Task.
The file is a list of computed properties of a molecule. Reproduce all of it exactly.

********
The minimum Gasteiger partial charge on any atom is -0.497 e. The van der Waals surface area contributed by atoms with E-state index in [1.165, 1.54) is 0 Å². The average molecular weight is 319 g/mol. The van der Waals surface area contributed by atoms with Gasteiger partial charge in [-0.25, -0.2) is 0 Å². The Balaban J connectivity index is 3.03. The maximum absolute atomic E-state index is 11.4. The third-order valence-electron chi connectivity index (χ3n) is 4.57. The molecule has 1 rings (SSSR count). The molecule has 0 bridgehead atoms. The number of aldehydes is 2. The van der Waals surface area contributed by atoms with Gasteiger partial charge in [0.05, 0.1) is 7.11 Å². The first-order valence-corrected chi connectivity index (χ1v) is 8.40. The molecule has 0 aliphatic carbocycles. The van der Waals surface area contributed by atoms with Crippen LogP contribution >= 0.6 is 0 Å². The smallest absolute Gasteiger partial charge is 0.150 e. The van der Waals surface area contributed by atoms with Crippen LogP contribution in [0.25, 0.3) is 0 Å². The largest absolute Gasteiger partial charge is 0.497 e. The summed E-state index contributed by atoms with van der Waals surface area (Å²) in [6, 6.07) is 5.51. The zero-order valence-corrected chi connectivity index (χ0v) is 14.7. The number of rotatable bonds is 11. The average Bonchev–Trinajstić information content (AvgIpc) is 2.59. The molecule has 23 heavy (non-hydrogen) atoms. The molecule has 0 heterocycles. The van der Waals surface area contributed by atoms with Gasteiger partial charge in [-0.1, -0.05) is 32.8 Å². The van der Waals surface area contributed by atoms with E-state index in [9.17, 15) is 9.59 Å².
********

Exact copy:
The minimum Gasteiger partial charge on any atom is -0.497 e. The van der Waals surface area contributed by atoms with E-state index in [1.165, 1.54) is 0 Å². The average molecular weight is 319 g/mol. The van der Waals surface area contributed by atoms with Gasteiger partial charge in [-0.25, -0.2) is 0 Å². The Balaban J connectivity index is 3.03. The maximum absolute atomic E-state index is 11.4. The third-order valence-electron chi connectivity index (χ3n) is 4.57. The molecule has 1 rings (SSSR count). The molecule has 0 bridgehead atoms. The number of aldehydes is 2. The van der Waals surface area contributed by atoms with Gasteiger partial charge in [0.05, 0.1) is 7.11 Å². The first-order valence-corrected chi connectivity index (χ1v) is 8.40. The molecule has 0 aliphatic carbocycles. The van der Waals surface area contributed by atoms with Crippen LogP contribution >= 0.6 is 0 Å². The smallest absolute Gasteiger partial charge is 0.150 e. The van der Waals surface area contributed by atoms with Crippen LogP contribution in [0.25, 0.3) is 0 Å². The largest absolute Gasteiger partial charge is 0.497 e. The summed E-state index contributed by atoms with van der Waals surface area (Å²) in [6, 6.07) is 5.51. The zero-order valence-corrected chi connectivity index (χ0v) is 14.7. The number of rotatable bonds is 11. The average Bonchev–Trinajstić information content (AvgIpc) is 2.59. The molecule has 23 heavy (non-hydrogen) atoms. The molecule has 0 heterocycles. The van der Waals surface area contributed by atoms with Gasteiger partial charge in [-0.1, -0.05) is 32.8 Å². The van der Waals surface area contributed by atoms with E-state index in [9.17, 15) is 9.59 Å².